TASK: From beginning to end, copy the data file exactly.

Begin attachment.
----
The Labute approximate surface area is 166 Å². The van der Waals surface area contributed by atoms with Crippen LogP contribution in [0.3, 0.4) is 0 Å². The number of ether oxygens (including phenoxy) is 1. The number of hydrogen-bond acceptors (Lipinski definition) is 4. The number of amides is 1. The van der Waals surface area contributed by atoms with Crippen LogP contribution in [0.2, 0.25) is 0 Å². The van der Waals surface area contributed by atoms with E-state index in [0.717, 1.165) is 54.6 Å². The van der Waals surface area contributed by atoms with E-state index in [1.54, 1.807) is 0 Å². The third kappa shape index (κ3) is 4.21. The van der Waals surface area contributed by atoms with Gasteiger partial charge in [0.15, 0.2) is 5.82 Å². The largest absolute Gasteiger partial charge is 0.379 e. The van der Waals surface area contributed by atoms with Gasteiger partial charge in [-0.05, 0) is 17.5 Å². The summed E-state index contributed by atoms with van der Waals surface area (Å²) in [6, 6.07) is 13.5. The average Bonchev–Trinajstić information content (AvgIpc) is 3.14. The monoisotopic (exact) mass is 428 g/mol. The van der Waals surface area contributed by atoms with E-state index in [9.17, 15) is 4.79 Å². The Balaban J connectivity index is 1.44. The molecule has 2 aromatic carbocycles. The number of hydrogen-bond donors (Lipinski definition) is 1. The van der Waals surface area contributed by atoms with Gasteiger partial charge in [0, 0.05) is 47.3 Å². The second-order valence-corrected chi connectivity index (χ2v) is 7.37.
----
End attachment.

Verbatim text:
The Labute approximate surface area is 166 Å². The van der Waals surface area contributed by atoms with Crippen LogP contribution in [0.3, 0.4) is 0 Å². The number of ether oxygens (including phenoxy) is 1. The number of hydrogen-bond acceptors (Lipinski definition) is 4. The number of amides is 1. The van der Waals surface area contributed by atoms with Crippen LogP contribution in [0.2, 0.25) is 0 Å². The van der Waals surface area contributed by atoms with E-state index in [0.717, 1.165) is 54.6 Å². The van der Waals surface area contributed by atoms with E-state index in [1.54, 1.807) is 0 Å². The third kappa shape index (κ3) is 4.21. The van der Waals surface area contributed by atoms with Gasteiger partial charge in [0.15, 0.2) is 5.82 Å². The largest absolute Gasteiger partial charge is 0.379 e. The van der Waals surface area contributed by atoms with Gasteiger partial charge in [-0.05, 0) is 17.5 Å². The summed E-state index contributed by atoms with van der Waals surface area (Å²) in [6, 6.07) is 13.5. The average Bonchev–Trinajstić information content (AvgIpc) is 3.14. The monoisotopic (exact) mass is 428 g/mol. The van der Waals surface area contributed by atoms with E-state index in [9.17, 15) is 4.79 Å². The Balaban J connectivity index is 1.44. The molecule has 2 aromatic carbocycles. The number of hydrogen-bond donors (Lipinski definition) is 1. The van der Waals surface area contributed by atoms with Gasteiger partial charge in [0, 0.05) is 47.3 Å². The second-order valence-corrected chi connectivity index (χ2v) is 7.37.